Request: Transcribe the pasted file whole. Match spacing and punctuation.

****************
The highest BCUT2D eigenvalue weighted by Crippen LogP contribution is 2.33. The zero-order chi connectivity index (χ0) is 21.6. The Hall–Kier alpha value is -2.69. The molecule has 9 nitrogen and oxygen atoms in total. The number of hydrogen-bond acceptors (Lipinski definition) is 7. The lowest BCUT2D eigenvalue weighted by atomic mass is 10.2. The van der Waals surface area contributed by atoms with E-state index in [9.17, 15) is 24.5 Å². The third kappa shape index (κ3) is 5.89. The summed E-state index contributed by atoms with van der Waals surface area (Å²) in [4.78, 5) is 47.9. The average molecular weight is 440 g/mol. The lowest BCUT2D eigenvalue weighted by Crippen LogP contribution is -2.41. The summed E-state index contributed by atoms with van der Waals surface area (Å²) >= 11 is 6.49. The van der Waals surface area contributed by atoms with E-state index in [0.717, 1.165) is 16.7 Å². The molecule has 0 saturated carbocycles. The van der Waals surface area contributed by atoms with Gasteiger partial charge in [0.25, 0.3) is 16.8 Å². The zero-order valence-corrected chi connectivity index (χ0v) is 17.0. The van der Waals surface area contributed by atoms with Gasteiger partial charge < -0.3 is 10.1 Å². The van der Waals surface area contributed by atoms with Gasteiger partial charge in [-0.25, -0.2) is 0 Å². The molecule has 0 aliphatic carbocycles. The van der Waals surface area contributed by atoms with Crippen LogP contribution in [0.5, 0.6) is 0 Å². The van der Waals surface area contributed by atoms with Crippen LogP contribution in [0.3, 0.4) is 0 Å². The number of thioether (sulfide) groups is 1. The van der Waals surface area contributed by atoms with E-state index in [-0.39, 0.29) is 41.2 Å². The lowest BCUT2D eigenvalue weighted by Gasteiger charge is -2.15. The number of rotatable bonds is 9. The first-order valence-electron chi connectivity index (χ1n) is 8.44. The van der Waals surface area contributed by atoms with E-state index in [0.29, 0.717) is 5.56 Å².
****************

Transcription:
The highest BCUT2D eigenvalue weighted by Crippen LogP contribution is 2.33. The zero-order chi connectivity index (χ0) is 21.6. The Hall–Kier alpha value is -2.69. The molecule has 9 nitrogen and oxygen atoms in total. The number of hydrogen-bond acceptors (Lipinski definition) is 7. The lowest BCUT2D eigenvalue weighted by atomic mass is 10.2. The van der Waals surface area contributed by atoms with E-state index in [9.17, 15) is 24.5 Å². The third kappa shape index (κ3) is 5.89. The summed E-state index contributed by atoms with van der Waals surface area (Å²) in [4.78, 5) is 47.9. The average molecular weight is 440 g/mol. The lowest BCUT2D eigenvalue weighted by Crippen LogP contribution is -2.41. The summed E-state index contributed by atoms with van der Waals surface area (Å²) >= 11 is 6.49. The van der Waals surface area contributed by atoms with E-state index in [0.717, 1.165) is 16.7 Å². The molecule has 0 saturated carbocycles. The van der Waals surface area contributed by atoms with Gasteiger partial charge in [0.25, 0.3) is 16.8 Å². The zero-order valence-corrected chi connectivity index (χ0v) is 17.0. The van der Waals surface area contributed by atoms with Gasteiger partial charge < -0.3 is 10.1 Å². The van der Waals surface area contributed by atoms with Gasteiger partial charge in [-0.25, -0.2) is 0 Å². The molecule has 0 aliphatic carbocycles. The van der Waals surface area contributed by atoms with Crippen LogP contribution in [0.5, 0.6) is 0 Å². The van der Waals surface area contributed by atoms with Crippen LogP contribution in [0.3, 0.4) is 0 Å². The number of thioether (sulfide) groups is 1. The van der Waals surface area contributed by atoms with E-state index in [-0.39, 0.29) is 41.2 Å². The lowest BCUT2D eigenvalue weighted by Gasteiger charge is -2.15. The number of rotatable bonds is 9. The first-order valence-electron chi connectivity index (χ1n) is 8.44. The van der Waals surface area contributed by atoms with E-state index in [0.29, 0.717) is 5.56 Å².